. Very recently, PAC-Bayes analysis has also been used to train deep neural networks with guarantees on generalization performance[17, 45, 46]. As we will see, we can leverage PAC-Bayes theory to provide precise answers to both questions posed above; it will allow us to specify a regularizer for designing (stochastic) controllers that generalize well (with high probability) to novel environments.
Statement of Contributions: To our knowledge, the results in this paper constitute the first attempt to provide generalization guarantees on controllers for robotic systems with continuous state and action spaces, complicated (e.g., nonlinear) dynamics, and rich sensory inputs (e.g., depth measurements). To this end, this paper makes three primary contributions. First, we provide a reduction that allows us to translate generalization bounds for supervised learning problems to generalization bounds for controllers. We apply this reduction in order to translate PAC-Bayes bounds to the control setting we consider here (Section 4). Second, we propose solution algorithms for minimizing the regularized cost functions specified by PAC-Bayes theory in order to synthesize controllers with generalization guarantees (Section 5). In the setting where we are optimizing over a finite policy space (Section 5.1), the corresponding optimization problem can be solved using convex optimization techniques (Relative Entropy Programs (REPs) in particular). In the more general setting of continuously parameterized controllers (Section 5.2), we rely on stochastic gradient descent to perform the optimization. Third, we demonstrate our approach on the problem of synthesizing depth sensor-based reactive obstacle avoidance controllers for the ground robot model shown in Figure 1 (Section 6). Our simulation results demonstrate that we are able to obtain strong performance guarantees even with a relatively small number of training environments. We compare the bounds obtained from PAC-Bayes theory with exhaustive sampling to illustrate the tightness of the bounds.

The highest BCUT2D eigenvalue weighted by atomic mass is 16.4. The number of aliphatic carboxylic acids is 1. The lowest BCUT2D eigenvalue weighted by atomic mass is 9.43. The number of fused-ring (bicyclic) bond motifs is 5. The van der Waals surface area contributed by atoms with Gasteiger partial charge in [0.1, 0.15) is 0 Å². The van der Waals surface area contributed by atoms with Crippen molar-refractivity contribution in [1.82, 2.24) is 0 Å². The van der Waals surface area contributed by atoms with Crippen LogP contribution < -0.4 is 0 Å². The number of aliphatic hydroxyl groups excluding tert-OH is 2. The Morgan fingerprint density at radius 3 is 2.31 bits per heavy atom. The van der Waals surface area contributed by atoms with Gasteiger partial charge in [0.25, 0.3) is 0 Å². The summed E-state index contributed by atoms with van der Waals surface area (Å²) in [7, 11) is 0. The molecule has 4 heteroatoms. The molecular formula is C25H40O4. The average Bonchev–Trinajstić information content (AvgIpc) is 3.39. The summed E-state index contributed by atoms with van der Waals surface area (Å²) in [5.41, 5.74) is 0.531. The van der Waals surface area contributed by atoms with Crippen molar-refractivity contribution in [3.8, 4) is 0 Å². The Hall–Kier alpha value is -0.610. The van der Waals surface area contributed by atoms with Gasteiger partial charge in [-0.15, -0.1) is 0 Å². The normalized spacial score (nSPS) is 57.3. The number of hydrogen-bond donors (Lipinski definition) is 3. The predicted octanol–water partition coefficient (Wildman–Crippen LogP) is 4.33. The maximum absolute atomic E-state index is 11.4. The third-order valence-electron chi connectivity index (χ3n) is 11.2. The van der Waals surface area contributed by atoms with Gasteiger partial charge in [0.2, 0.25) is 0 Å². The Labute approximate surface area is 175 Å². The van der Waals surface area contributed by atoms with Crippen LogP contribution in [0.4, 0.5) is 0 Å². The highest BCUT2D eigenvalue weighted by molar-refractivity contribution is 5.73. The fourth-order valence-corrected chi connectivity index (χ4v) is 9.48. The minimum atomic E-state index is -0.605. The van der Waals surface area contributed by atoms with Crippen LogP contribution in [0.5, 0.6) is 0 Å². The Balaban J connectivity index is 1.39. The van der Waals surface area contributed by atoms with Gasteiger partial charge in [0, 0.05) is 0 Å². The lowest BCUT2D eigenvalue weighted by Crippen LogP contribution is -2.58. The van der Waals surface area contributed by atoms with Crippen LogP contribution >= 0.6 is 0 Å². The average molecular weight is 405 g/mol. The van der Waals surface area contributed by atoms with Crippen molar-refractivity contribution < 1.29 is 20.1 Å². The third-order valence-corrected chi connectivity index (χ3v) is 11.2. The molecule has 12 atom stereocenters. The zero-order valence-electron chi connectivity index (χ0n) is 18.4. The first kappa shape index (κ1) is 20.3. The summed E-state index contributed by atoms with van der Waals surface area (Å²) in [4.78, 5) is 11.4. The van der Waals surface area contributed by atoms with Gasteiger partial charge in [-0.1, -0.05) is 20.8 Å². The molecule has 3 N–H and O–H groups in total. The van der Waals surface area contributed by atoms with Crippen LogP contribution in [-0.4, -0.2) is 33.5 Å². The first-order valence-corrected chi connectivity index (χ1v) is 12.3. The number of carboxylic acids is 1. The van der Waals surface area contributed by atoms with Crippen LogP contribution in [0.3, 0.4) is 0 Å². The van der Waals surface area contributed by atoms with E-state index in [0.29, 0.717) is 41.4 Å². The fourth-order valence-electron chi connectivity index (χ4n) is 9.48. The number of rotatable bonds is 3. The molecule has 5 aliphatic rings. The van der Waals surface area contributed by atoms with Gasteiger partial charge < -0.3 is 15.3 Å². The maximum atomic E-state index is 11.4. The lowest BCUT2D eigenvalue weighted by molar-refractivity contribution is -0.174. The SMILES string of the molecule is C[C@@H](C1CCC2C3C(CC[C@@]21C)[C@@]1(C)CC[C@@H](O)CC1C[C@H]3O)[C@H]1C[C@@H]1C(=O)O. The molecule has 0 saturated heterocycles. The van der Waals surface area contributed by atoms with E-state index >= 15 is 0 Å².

1.1 Related Work
One possible approach to synthesizing controllers with guaranteed performance in novel environments is to assume that a novel environment satisfies conditions that allow a real-time planner to always succeed. For example, in the context of navigation, this constraint could be satisfied by hand-coding emergency maneuvers (e.g., stopping maneuvers or loiter circles) that are always guaranteed to succeed [53, 23, 3]. However, requiring the existence of such emergency maneuvers can lead to extremely conservative behavior. Another approach is to assume that the environment satisfies certain geometric conditions (e.g., large separation between obstacles) that allow for safe navigation . However, such geometric conditions are rarely satisfied by real-world environments. Moreover, such conditions are domain specific; it is not clear how one would specify such constraints for problems other than navigation (e.g., grasping).